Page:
The federal government is seeking feedback on the new Infrastructure Investment and Jobs Act and one of the act’s most high-profile sections, the electric vehicle charging infrastructure program.
The pair of Requests for Information, published this week, mark the first step toward developing guidance for the $1.1 trillion package. The act features dozens of new programs that will require guidance and rules. Existing programs that are tweaked under the new law may also require new rules.
For states and local governments, the guidance will be key as they attempt to snag competitive and discretionary grant funding or the formula-based funding included in the new law. Some issuers have hired lobbyists and are expected to expand their grant-writing teams.
President Joe Biden signed the IIJA into law on Nov. 15. It marks one of the largest federal monetary infusions into infrastructure in U.S. history and features both formula grants that will flow largely to states and discretionary and competitive grants that all levels of government will compete for.
The American Association of State Highway and Transportation Officials plans to submit its top priority questions and recommendations to the Department of Transportation by the end of December, said AASHTO’s program director for transportation finance Susan Howard, who dubbed it an “implementation roadmap from state DOTs.”
AASHTO plans to submit program-level recommendations by the end of January, she said.
Federal agencies like the DOT and the Department of Energy will be responsible for standing up new programs or updating programs that were modified under the law. The agencies will go on a hiring spree to handle the work, DOT Secretary Pete Buttigieg has said.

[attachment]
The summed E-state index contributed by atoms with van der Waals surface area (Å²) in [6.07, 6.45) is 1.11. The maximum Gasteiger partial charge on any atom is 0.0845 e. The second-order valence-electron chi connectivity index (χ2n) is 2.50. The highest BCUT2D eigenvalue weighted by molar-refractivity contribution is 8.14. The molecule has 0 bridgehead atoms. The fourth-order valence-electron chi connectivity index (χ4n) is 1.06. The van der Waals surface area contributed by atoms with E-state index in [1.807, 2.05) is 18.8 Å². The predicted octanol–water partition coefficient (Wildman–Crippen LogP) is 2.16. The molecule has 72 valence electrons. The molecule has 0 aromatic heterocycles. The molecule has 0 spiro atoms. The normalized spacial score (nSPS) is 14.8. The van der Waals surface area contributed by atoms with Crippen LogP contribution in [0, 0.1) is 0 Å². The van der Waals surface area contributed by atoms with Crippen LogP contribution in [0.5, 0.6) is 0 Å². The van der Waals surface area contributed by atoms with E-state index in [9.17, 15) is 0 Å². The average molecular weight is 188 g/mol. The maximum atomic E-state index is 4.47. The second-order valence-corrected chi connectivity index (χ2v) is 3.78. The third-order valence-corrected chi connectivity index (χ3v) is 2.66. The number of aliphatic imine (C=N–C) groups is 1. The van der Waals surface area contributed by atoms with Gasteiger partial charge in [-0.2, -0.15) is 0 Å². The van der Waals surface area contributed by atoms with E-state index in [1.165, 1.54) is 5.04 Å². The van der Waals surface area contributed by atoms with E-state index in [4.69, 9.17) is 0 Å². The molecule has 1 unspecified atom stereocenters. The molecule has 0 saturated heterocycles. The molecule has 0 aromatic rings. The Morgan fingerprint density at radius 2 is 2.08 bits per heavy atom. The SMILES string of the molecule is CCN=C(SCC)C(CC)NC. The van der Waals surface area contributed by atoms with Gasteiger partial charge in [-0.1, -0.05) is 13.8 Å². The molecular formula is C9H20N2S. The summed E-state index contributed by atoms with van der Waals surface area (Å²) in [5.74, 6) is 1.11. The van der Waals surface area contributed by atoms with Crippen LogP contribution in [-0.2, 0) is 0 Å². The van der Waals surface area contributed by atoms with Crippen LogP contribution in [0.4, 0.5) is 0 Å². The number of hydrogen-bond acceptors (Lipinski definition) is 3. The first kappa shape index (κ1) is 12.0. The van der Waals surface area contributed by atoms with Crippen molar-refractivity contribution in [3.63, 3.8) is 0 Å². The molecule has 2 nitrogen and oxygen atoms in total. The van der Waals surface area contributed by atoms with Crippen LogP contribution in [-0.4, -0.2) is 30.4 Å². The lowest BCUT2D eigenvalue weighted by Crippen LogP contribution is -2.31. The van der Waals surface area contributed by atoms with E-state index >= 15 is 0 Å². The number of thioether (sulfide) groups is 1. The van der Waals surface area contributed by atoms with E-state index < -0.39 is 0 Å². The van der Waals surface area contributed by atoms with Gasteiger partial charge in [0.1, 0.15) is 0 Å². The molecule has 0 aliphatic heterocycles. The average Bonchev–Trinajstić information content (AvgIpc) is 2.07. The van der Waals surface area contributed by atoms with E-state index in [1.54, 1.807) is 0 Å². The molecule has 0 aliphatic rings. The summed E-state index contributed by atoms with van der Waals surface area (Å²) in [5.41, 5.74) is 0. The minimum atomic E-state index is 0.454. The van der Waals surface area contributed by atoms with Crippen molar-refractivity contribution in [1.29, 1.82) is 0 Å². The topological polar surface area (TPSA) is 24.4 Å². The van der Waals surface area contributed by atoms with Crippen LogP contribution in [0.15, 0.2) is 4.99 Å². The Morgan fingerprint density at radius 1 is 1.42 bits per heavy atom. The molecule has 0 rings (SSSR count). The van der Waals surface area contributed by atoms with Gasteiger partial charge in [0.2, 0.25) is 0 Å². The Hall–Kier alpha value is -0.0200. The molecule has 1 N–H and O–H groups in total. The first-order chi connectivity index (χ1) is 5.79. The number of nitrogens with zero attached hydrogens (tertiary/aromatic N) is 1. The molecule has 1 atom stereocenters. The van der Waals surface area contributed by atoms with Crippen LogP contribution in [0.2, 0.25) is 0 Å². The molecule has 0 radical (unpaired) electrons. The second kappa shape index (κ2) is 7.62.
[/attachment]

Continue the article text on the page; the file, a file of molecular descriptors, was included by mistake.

The DOT’s Federal Highway Administration published on Tuesday a request for information on implementation of the entire bill. The FHWA is particularly interested in comments on how best to implement highway formula programs, says the RFI, which does not include a deadline for the comment period.
On Monday, the FHWA published a request for information on the development of guidance for the electric vehicle charging infrastructure grant programs. The deadline to respond is Jan. 28, 2022.
The RFI notes that the IIJA directs the DOT, in coordination with the Department of Energy, to develop, within 90 days of the law’s enactment, guidance for states and localities to strategically deploy EV charging infrastructure.
The EV charging infrastructure program is expected to get a lot of attention, said Howard.
“I don’t think it was a coincidence that it was the first out of the gate,” Howard said. “It’s a huge priority for the administration. This is an area that the state DOTs have been involved in but this is a stepped-up level of involvement as the states are tasked with building it out.”
The RFI, which includes 12 questions, notes that the FHWA is “especially interested in comments suggesting ways that the guidance could promote equity in the deployment of EV charging infrastructure under these programs.”
Equity is one of the keywords in the legislative language that will play a big role in determining who will eligible for grants, said Emily Brock, federal liaison for the Government Finance Officers Association. Resiliency is another keyword, she said.
Professional organizations like the GFOA are there “to make sure there are clear paths” for issuers to apply for the grants, Brock said. “We will be working on that.”
Brock also noted that most of the grant programs require a 20% cash match from the state or local government, as is traditional with federally-funded infrastructure projects.
That means many states will need to turn to their legislatures to appropriate the matching funds, a process that may affect the timing of the federal cash flow, Brock said.
Howard said many governments will be hiring internal or external grant writers to ensure that they are hitting grant criteria. And once the money is allocated, Congress will likely be watching closely, she said.
“You can bet when grants begin to be announced there will be a lot of attention on who the recipients are and that there will be a level of oversight,” she said.